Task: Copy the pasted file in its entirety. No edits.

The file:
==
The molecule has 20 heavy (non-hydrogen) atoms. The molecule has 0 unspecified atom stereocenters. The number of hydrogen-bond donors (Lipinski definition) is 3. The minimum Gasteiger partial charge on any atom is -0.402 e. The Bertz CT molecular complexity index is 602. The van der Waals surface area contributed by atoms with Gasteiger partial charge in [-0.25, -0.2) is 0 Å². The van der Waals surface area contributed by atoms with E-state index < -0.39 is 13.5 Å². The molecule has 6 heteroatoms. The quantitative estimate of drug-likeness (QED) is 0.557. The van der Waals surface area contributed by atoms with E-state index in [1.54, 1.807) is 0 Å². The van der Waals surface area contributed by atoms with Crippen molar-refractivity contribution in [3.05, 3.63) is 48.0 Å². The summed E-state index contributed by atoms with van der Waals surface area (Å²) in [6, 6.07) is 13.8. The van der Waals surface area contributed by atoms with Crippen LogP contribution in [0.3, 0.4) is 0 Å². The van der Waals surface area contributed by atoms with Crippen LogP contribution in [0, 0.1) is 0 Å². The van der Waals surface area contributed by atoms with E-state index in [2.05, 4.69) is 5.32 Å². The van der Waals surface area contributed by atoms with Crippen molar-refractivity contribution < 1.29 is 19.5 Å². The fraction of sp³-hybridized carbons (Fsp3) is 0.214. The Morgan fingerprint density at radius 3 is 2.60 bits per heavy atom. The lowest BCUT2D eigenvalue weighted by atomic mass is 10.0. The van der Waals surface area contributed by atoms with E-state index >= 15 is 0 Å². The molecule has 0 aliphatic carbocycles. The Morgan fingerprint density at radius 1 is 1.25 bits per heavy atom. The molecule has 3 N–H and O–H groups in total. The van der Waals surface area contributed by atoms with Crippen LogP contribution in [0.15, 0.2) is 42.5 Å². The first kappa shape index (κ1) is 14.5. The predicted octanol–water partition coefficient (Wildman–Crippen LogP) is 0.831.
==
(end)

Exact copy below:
The molecule has 20 heavy (non-hydrogen) atoms. The molecule has 0 unspecified atom stereocenters. The number of hydrogen-bond donors (Lipinski definition) is 3. The minimum Gasteiger partial charge on any atom is -0.402 e. The Bertz CT molecular complexity index is 602. The van der Waals surface area contributed by atoms with Gasteiger partial charge in [-0.25, -0.2) is 0 Å². The van der Waals surface area contributed by atoms with E-state index < -0.39 is 13.5 Å². The molecule has 6 heteroatoms. The quantitative estimate of drug-likeness (QED) is 0.557. The van der Waals surface area contributed by atoms with E-state index in [1.54, 1.807) is 0 Å². The van der Waals surface area contributed by atoms with Crippen molar-refractivity contribution in [3.05, 3.63) is 48.0 Å². The summed E-state index contributed by atoms with van der Waals surface area (Å²) in [6, 6.07) is 13.8. The van der Waals surface area contributed by atoms with Crippen LogP contribution in [0.3, 0.4) is 0 Å². The van der Waals surface area contributed by atoms with Crippen LogP contribution in [0, 0.1) is 0 Å². The van der Waals surface area contributed by atoms with E-state index in [2.05, 4.69) is 5.32 Å². The van der Waals surface area contributed by atoms with Crippen molar-refractivity contribution < 1.29 is 19.5 Å². The fraction of sp³-hybridized carbons (Fsp3) is 0.214. The Morgan fingerprint density at radius 3 is 2.60 bits per heavy atom. The lowest BCUT2D eigenvalue weighted by atomic mass is 10.0. The van der Waals surface area contributed by atoms with E-state index >= 15 is 0 Å². The molecule has 0 aliphatic carbocycles. The Morgan fingerprint density at radius 1 is 1.25 bits per heavy atom. The molecule has 3 N–H and O–H groups in total. The van der Waals surface area contributed by atoms with Crippen LogP contribution in [0.15, 0.2) is 42.5 Å². The first kappa shape index (κ1) is 14.5. The predicted octanol–water partition coefficient (Wildman–Crippen LogP) is 0.831.